Written by: Maestro Ramon Martinez on 03/22/2017

A Short History of the Italian Foil

By Maestro Ramon Martinez

The term fioretto, which translates to “little flower,” has been used in Italy at least as far back as the end of the 16th century to denote a practice weapon for the rapier. The term can be found in John Florio’s Italian-English Dictionary, A Worlde of Wordes (1598), which describes the fioretti as “foiles to play at rapier and dagger with.”

Written by: Maestro Ramon Martinez on 10/24/2013

During the last few weeks I have been re-reading several texts on classical Italian fencing. Mainly due to it being referenced in The Art of Foil by Maestro Luigi Barbasetti, I also found myself re-reading Secrets Of The Sword by Baron César De Bazancourt.

Written by: Maestro Ramon Martinez on 05/30/2011

In my previous blog Coming to Grips I, I described the proper methods of gripping and securing the Italian weapon to the wrist. Today I wish to address my concern with binding the weapon to the wrist. This concern is not in its use but with the incorrect or misuse of this aid to the hand. From here on the binding device will be referred to as the “wrist-strap”.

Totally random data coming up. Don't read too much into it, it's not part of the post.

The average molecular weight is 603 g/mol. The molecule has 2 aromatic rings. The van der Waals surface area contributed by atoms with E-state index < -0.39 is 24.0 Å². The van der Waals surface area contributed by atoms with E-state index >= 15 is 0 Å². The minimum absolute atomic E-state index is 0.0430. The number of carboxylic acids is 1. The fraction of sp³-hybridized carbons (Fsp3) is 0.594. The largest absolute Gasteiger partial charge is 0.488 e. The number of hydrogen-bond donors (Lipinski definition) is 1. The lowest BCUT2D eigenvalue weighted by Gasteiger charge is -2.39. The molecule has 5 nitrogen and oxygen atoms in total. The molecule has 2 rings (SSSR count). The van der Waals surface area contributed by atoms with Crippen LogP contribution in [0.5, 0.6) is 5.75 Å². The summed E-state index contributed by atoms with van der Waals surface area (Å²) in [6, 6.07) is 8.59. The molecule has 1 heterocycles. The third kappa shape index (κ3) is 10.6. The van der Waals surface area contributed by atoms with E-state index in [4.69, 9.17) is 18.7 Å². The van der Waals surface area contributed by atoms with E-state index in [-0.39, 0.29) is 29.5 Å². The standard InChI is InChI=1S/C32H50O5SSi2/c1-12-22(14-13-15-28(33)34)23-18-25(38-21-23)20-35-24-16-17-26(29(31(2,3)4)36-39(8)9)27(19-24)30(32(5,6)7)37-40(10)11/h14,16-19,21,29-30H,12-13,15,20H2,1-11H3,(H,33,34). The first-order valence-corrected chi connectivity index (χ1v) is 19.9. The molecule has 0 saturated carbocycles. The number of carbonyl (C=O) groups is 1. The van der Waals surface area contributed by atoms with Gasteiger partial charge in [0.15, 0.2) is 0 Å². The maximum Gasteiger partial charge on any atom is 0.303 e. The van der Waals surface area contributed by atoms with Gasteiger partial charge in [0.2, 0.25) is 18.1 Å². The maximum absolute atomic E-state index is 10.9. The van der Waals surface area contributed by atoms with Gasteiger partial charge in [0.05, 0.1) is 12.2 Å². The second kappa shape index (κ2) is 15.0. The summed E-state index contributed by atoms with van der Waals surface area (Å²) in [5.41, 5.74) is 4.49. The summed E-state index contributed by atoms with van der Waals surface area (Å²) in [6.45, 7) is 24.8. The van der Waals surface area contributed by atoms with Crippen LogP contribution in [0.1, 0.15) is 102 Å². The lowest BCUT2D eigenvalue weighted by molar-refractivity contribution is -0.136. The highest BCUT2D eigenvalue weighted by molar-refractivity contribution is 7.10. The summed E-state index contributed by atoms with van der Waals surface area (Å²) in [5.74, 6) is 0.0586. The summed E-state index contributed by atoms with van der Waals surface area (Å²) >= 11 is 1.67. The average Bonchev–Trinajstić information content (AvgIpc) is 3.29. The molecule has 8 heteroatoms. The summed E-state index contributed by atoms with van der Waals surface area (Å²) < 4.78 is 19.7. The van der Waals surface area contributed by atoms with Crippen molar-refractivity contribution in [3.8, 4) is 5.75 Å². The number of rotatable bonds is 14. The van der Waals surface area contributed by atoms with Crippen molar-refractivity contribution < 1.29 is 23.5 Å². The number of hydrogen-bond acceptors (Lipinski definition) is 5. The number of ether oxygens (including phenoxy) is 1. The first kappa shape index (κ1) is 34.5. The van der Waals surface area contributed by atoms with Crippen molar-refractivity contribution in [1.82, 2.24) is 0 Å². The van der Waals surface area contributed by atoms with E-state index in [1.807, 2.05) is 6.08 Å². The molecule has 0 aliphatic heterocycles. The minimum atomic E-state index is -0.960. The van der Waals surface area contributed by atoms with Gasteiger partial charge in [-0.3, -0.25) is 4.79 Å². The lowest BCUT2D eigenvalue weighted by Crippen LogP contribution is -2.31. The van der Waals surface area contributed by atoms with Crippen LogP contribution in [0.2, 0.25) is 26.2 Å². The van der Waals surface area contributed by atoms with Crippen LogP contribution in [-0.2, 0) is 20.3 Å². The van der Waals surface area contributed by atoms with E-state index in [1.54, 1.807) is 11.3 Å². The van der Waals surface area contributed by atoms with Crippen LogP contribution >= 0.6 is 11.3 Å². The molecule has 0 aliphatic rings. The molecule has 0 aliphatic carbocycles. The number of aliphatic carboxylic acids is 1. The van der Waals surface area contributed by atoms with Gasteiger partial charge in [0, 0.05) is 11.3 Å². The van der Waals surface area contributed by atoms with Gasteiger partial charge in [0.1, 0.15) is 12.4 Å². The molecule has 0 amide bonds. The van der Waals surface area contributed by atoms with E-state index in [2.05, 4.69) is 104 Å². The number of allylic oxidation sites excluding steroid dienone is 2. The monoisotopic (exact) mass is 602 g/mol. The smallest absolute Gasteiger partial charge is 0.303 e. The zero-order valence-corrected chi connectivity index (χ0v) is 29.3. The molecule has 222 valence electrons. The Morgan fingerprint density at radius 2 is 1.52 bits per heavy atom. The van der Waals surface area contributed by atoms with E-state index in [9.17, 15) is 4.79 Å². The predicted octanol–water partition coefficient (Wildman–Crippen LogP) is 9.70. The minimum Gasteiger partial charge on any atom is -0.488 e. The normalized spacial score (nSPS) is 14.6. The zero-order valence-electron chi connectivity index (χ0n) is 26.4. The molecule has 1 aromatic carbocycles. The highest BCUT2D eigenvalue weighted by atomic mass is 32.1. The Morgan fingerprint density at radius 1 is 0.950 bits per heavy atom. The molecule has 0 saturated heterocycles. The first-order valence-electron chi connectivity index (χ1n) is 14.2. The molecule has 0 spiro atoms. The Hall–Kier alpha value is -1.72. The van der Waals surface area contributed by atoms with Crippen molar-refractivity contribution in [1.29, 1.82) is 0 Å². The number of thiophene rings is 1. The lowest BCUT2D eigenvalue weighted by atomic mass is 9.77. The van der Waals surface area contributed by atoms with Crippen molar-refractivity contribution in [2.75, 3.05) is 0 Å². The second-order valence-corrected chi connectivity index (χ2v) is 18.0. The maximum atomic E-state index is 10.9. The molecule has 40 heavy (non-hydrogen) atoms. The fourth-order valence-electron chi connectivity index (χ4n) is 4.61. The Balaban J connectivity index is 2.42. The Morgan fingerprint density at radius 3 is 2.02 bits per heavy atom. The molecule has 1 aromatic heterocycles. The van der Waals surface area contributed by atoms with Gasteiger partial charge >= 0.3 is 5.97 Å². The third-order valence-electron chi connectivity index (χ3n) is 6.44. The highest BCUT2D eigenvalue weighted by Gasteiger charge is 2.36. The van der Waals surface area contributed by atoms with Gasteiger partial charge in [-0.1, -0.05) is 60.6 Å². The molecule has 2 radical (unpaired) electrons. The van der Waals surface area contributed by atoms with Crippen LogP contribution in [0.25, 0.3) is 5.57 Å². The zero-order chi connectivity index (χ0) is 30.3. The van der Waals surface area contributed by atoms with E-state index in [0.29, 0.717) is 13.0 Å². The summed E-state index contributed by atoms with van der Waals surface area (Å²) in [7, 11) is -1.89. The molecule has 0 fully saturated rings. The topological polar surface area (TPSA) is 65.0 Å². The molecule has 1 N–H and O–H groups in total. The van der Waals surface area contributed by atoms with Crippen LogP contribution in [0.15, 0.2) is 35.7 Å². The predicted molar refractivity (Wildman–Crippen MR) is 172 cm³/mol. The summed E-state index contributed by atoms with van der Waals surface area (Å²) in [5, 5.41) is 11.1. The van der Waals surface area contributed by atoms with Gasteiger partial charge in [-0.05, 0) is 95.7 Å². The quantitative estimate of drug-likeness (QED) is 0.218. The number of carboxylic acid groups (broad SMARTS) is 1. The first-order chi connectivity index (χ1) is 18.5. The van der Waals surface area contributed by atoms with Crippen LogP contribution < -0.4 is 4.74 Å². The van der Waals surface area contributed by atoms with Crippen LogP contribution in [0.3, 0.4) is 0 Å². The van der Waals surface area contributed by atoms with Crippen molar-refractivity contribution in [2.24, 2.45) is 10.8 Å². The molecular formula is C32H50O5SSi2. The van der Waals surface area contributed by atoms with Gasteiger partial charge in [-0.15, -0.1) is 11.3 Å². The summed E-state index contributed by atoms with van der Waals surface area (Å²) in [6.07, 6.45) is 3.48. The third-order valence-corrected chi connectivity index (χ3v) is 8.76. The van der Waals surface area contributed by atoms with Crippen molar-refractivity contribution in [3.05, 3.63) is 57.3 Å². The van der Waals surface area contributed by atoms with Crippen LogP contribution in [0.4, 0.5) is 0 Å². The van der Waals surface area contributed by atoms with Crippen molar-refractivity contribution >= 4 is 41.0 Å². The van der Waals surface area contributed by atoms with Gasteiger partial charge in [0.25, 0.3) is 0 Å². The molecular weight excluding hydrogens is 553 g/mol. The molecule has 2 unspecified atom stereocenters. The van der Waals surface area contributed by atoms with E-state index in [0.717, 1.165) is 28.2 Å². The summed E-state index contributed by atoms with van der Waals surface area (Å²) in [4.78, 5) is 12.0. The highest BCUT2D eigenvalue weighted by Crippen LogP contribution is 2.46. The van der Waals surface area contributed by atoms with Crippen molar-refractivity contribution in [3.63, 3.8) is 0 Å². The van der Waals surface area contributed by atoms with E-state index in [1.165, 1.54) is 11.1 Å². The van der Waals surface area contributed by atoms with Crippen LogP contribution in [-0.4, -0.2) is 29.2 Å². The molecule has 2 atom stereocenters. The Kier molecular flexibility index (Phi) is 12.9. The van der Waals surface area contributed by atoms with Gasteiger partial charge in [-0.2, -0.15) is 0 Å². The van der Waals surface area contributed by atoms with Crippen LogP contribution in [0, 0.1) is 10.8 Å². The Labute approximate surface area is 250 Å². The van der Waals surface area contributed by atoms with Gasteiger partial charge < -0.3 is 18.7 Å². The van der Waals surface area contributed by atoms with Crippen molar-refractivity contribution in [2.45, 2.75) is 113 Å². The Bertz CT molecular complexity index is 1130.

Written by: Maestro Ramon Martinez on 02/12/2011

Having been trained in both the classical French and Italian schools of fencing. I want to make it perfectly clear that I do not owe allegiance to any one school of fencing.

My allegiance is to the truth, to what is functional and martially sound in its adherence to universal fencing theory, which is irrefutable. No country, school or system has sole proprietorship of the art and science of fencing.